214. ^ "Top 200 Albums". Billboard. Retrieved August 24, 2015. 
  215. ^ Billboard 200 Chart Position: Testament – Ritual, chart date: 1992-05-30; Billboard 200 Chart Position: Sepultura – Chaos A.D., chart date: 1993-11-06
  216. ^ Rivadavia, Eduardo. "Death—Biography". Allmusic. Retrieved on November 23, 2007.
  217. ^ The Greatest Metal Bands of All Time—Slayer Archived July 18, 2006, at the "Wayback Machine.. Retrieved on February 27, 2008.
  218. ^ Ekeroth, Daniel (2011).
  219. ^ a b c Moynihan, Søderlind (1998), p. 27
  220. ^ a b c Van Schaik, Mark. "Extreme Metal Drumming" Slagwerkkrant, March/April 2000. Retrieved on November 15, 2007.
  221. ^ a b "Genre—Death Metal/Black Metal". "AllMusic. Retrieved on February 27, 2007.
  222. ^ "Kahn-Harris, Keith (2007). Extreme Metal: Music and Culture on the Edge. "Berg Publishers. "ISBN "1-84520-399-2. 
  223. ^ a b Moynihan, Søderlind (1998), p. 28
  224. ^ Christe (2003), p. 270
  225. ^ Jurek, Thom. "Striborg: Nefaria". Allmusic. Retrieved on November 15, 2007
  226. ^ Moynihan, Søderlind (1998), p. 212
  227. ^ a b Campion, Chris. "In the Face of Death". The Observer (UK), February 20, 2005. Retrieved on April 4, 2007.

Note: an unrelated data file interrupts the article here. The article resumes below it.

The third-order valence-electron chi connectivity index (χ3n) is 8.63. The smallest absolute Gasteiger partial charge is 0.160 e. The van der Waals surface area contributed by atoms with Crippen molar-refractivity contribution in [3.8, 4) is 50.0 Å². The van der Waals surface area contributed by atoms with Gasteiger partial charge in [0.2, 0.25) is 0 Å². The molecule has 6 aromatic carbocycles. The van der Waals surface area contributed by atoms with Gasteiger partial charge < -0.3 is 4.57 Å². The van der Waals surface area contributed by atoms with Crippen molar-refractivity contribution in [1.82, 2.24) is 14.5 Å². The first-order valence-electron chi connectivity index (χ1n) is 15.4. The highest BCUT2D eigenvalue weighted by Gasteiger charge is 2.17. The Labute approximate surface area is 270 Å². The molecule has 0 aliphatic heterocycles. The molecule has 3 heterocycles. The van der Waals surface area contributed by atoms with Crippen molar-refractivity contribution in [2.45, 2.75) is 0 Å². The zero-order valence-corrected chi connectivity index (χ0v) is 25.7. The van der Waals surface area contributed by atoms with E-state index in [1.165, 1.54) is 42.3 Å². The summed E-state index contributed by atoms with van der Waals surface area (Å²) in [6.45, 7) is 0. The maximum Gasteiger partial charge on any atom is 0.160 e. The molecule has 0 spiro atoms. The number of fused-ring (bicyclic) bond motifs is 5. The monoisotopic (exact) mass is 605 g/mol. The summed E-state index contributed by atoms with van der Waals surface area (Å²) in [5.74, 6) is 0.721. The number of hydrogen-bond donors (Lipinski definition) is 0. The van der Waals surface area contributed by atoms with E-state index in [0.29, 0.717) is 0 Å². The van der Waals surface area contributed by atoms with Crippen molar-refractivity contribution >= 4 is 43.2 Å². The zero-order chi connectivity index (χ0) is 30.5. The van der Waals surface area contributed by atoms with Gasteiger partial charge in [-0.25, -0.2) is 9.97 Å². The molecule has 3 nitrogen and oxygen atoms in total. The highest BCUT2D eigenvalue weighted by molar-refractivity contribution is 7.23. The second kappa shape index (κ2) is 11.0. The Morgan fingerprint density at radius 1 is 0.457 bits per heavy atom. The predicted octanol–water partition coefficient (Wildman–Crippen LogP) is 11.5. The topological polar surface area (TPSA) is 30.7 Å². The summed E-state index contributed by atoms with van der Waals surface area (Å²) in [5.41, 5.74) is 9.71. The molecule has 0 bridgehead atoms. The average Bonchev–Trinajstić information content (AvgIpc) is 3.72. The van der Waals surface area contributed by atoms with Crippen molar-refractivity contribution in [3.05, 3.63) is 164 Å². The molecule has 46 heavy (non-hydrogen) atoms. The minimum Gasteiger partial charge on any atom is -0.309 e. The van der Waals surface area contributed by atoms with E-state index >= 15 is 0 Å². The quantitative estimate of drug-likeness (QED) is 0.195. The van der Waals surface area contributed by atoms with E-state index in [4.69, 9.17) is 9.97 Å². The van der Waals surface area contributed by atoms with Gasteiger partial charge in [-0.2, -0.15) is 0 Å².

228. ^ Christe (2003), p. 276
  229. ^ Moynihan, Søderlind (1998), pp. 31–32
  230. ^ Moynihan, Søderlind (1998), pp. 271, 321, 326
  231. ^ Vikernes, Varg. "A Burzum Story: Part VI—The Music"., July 2005; retrieved on April 4, 2007.
  232. ^ "Genre—Symphonic Black Metal". Allmusic. Retrieved on April 9, 2007.
  233. ^ Tepedelen, Adem. "Dimmu Borgir's 'Death Cult'" (Archived at Wayback on October 31, 2007). Rolling Stone, November 7, 2003. Retrieved on September 10, 2007.
  234. ^ Bennett, J. "Dimmu Borgir". Decibel, June 2007. Retrieved on September 10, 2007.
  235. ^ "Genre – Power Metal". Allmusic. Retrieved on March 20, 2007.
  236. ^ Christe (2003), p. 372
  237. ^ "Helloween – Biography". Allmusic. Retrieved on April 8, 2007.
  238. ^ See, e.g., Reesman, Bryan. "HammerFall: Glory to the Brave". Allmusic; Henderson, Alex. "DragonForce: Sonic Firestorm". Allmusic. Both retrieved on November 11, 2007.
  239. ^ Sharpe-Young, Garry (2003). A-Z of Power Metal. London: Cherry Red Books Ltd. pp. 19–20,354–356. "ISBN "1-901447-13-8. 
  240. ^ "Genre – Progressive Metal". Allmusic. Retrieved on March 20, 2007.
  241. ^ Christe (2003), p. 345